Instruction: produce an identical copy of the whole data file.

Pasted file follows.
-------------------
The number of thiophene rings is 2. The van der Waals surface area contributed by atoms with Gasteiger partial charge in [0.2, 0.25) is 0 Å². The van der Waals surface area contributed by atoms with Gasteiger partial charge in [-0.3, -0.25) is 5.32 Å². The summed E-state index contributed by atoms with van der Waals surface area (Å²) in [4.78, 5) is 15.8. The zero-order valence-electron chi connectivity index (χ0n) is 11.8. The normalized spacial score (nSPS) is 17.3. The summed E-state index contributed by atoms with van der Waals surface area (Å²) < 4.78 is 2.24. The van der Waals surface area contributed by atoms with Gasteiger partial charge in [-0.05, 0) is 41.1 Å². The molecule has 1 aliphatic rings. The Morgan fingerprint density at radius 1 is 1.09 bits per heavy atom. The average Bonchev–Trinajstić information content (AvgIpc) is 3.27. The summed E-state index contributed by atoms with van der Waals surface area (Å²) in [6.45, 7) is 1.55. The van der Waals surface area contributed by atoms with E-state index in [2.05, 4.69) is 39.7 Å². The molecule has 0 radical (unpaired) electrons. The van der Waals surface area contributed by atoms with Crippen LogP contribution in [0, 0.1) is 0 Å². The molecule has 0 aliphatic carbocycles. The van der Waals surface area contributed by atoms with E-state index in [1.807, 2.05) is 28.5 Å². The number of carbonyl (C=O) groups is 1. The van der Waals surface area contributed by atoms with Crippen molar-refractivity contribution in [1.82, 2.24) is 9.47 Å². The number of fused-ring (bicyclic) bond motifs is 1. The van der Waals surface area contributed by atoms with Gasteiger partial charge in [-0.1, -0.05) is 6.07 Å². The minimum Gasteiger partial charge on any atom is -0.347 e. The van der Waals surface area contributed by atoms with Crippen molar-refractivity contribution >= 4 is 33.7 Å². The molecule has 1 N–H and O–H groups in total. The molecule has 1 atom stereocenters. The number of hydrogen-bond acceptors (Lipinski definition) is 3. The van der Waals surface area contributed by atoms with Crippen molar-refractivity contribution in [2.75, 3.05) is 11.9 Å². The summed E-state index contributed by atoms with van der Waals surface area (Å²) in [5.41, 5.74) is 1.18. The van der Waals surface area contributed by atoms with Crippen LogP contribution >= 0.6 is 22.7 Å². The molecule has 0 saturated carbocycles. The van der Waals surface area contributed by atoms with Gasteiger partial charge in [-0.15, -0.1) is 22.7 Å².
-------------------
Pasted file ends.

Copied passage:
The number of thiophene rings is 2. The van der Waals surface area contributed by atoms with Gasteiger partial charge in [0.2, 0.25) is 0 Å². The van der Waals surface area contributed by atoms with Gasteiger partial charge in [-0.3, -0.25) is 5.32 Å². The summed E-state index contributed by atoms with van der Waals surface area (Å²) in [4.78, 5) is 15.8. The zero-order valence-electron chi connectivity index (χ0n) is 11.8. The normalized spacial score (nSPS) is 17.3. The summed E-state index contributed by atoms with van der Waals surface area (Å²) < 4.78 is 2.24. The van der Waals surface area contributed by atoms with Gasteiger partial charge in [-0.05, 0) is 41.1 Å². The molecule has 1 aliphatic rings. The Morgan fingerprint density at radius 1 is 1.09 bits per heavy atom. The average Bonchev–Trinajstić information content (AvgIpc) is 3.27. The summed E-state index contributed by atoms with van der Waals surface area (Å²) in [6.45, 7) is 1.55. The van der Waals surface area contributed by atoms with E-state index in [2.05, 4.69) is 39.7 Å². The molecule has 0 radical (unpaired) electrons. The van der Waals surface area contributed by atoms with Crippen LogP contribution in [0, 0.1) is 0 Å². The molecule has 0 aliphatic carbocycles. The van der Waals surface area contributed by atoms with E-state index in [1.807, 2.05) is 28.5 Å². The number of carbonyl (C=O) groups is 1. The van der Waals surface area contributed by atoms with Crippen molar-refractivity contribution in [1.82, 2.24) is 9.47 Å². The number of fused-ring (bicyclic) bond motifs is 1. The van der Waals surface area contributed by atoms with Gasteiger partial charge in [-0.1, -0.05) is 6.07 Å². The minimum Gasteiger partial charge on any atom is -0.347 e. The van der Waals surface area contributed by atoms with Crippen molar-refractivity contribution >= 4 is 33.7 Å². The molecule has 1 N–H and O–H groups in total. The molecule has 1 atom stereocenters. The number of hydrogen-bond acceptors (Lipinski definition) is 3. The van der Waals surface area contributed by atoms with Crippen molar-refractivity contribution in [2.75, 3.05) is 11.9 Å². The summed E-state index contributed by atoms with van der Waals surface area (Å²) in [5.41, 5.74) is 1.18. The van der Waals surface area contributed by atoms with Crippen LogP contribution >= 0.6 is 22.7 Å². The molecule has 0 saturated carbocycles. The van der Waals surface area contributed by atoms with Gasteiger partial charge in [-0.15, -0.1) is 22.7 Å².